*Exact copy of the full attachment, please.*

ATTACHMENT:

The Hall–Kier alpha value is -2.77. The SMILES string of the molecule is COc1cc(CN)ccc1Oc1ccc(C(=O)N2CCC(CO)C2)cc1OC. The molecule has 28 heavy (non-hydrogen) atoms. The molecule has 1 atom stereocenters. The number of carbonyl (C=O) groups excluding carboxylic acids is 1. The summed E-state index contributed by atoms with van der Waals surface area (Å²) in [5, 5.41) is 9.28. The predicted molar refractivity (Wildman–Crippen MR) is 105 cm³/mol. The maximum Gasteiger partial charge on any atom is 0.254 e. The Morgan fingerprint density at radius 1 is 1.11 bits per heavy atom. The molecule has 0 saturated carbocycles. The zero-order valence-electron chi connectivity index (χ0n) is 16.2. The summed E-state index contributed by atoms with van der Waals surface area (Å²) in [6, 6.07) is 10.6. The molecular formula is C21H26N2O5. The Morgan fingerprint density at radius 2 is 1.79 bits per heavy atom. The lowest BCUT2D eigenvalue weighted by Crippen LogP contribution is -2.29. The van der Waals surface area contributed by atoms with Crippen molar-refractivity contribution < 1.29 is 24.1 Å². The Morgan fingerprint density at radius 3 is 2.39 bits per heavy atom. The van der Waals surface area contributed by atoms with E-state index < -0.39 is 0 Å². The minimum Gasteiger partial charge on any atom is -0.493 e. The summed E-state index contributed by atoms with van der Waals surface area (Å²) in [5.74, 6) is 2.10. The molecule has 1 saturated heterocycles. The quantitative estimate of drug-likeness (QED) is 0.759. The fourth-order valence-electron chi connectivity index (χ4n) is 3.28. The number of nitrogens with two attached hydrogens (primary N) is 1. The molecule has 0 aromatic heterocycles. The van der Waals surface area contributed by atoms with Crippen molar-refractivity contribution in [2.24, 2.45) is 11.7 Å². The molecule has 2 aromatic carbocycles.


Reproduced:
The Hall–Kier alpha value is -2.77. The SMILES string of the molecule is COc1cc(CN)ccc1Oc1ccc(C(=O)N2CCC(CO)C2)cc1OC. The molecule has 28 heavy (non-hydrogen) atoms. The molecule has 1 atom stereocenters. The number of carbonyl (C=O) groups excluding carboxylic acids is 1. The summed E-state index contributed by atoms with van der Waals surface area (Å²) in [5, 5.41) is 9.28. The predicted molar refractivity (Wildman–Crippen MR) is 105 cm³/mol. The maximum Gasteiger partial charge on any atom is 0.254 e. The Morgan fingerprint density at radius 1 is 1.11 bits per heavy atom. The molecule has 0 saturated carbocycles. The zero-order valence-electron chi connectivity index (χ0n) is 16.2. The summed E-state index contributed by atoms with van der Waals surface area (Å²) in [6, 6.07) is 10.6. The molecular formula is C21H26N2O5. The Morgan fingerprint density at radius 2 is 1.79 bits per heavy atom. The lowest BCUT2D eigenvalue weighted by Crippen LogP contribution is -2.29. The van der Waals surface area contributed by atoms with Crippen molar-refractivity contribution < 1.29 is 24.1 Å². The Morgan fingerprint density at radius 3 is 2.39 bits per heavy atom. The van der Waals surface area contributed by atoms with E-state index < -0.39 is 0 Å². The minimum Gasteiger partial charge on any atom is -0.493 e. The summed E-state index contributed by atoms with van der Waals surface area (Å²) in [5.74, 6) is 2.10. The molecule has 1 saturated heterocycles. The quantitative estimate of drug-likeness (QED) is 0.759. The fourth-order valence-electron chi connectivity index (χ4n) is 3.28. The number of nitrogens with two attached hydrogens (primary N) is 1. The molecule has 0 aromatic heterocycles. The van der Waals surface area contributed by atoms with Crippen molar-refractivity contribution in [2.24, 2.45) is 11.7 Å². The molecule has 2 aromatic carbocycles.